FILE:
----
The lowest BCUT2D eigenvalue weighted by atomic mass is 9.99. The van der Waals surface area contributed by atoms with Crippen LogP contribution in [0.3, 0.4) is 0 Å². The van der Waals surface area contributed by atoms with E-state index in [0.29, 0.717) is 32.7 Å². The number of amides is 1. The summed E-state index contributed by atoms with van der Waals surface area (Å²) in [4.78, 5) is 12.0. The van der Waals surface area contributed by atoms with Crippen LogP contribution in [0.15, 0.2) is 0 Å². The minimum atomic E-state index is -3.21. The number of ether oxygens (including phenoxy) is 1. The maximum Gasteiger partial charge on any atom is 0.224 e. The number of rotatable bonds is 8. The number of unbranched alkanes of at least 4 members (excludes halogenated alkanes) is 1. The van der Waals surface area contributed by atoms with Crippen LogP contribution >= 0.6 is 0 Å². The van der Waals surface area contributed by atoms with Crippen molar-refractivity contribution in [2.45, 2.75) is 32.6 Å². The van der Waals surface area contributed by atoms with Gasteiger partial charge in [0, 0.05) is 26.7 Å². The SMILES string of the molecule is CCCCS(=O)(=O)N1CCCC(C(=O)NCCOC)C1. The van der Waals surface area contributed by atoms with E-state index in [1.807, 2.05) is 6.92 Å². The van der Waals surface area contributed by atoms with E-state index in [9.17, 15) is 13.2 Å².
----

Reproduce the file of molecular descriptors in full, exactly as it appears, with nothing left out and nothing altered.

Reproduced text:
The lowest BCUT2D eigenvalue weighted by atomic mass is 9.99. The van der Waals surface area contributed by atoms with Crippen LogP contribution in [0.3, 0.4) is 0 Å². The van der Waals surface area contributed by atoms with E-state index in [0.29, 0.717) is 32.7 Å². The number of amides is 1. The summed E-state index contributed by atoms with van der Waals surface area (Å²) in [4.78, 5) is 12.0. The van der Waals surface area contributed by atoms with Crippen LogP contribution in [0.15, 0.2) is 0 Å². The minimum atomic E-state index is -3.21. The number of ether oxygens (including phenoxy) is 1. The maximum Gasteiger partial charge on any atom is 0.224 e. The number of rotatable bonds is 8. The number of unbranched alkanes of at least 4 members (excludes halogenated alkanes) is 1. The van der Waals surface area contributed by atoms with Crippen LogP contribution >= 0.6 is 0 Å². The van der Waals surface area contributed by atoms with Crippen molar-refractivity contribution in [2.45, 2.75) is 32.6 Å². The van der Waals surface area contributed by atoms with Gasteiger partial charge in [0, 0.05) is 26.7 Å². The SMILES string of the molecule is CCCCS(=O)(=O)N1CCCC(C(=O)NCCOC)C1. The van der Waals surface area contributed by atoms with E-state index in [1.807, 2.05) is 6.92 Å². The van der Waals surface area contributed by atoms with E-state index in [9.17, 15) is 13.2 Å².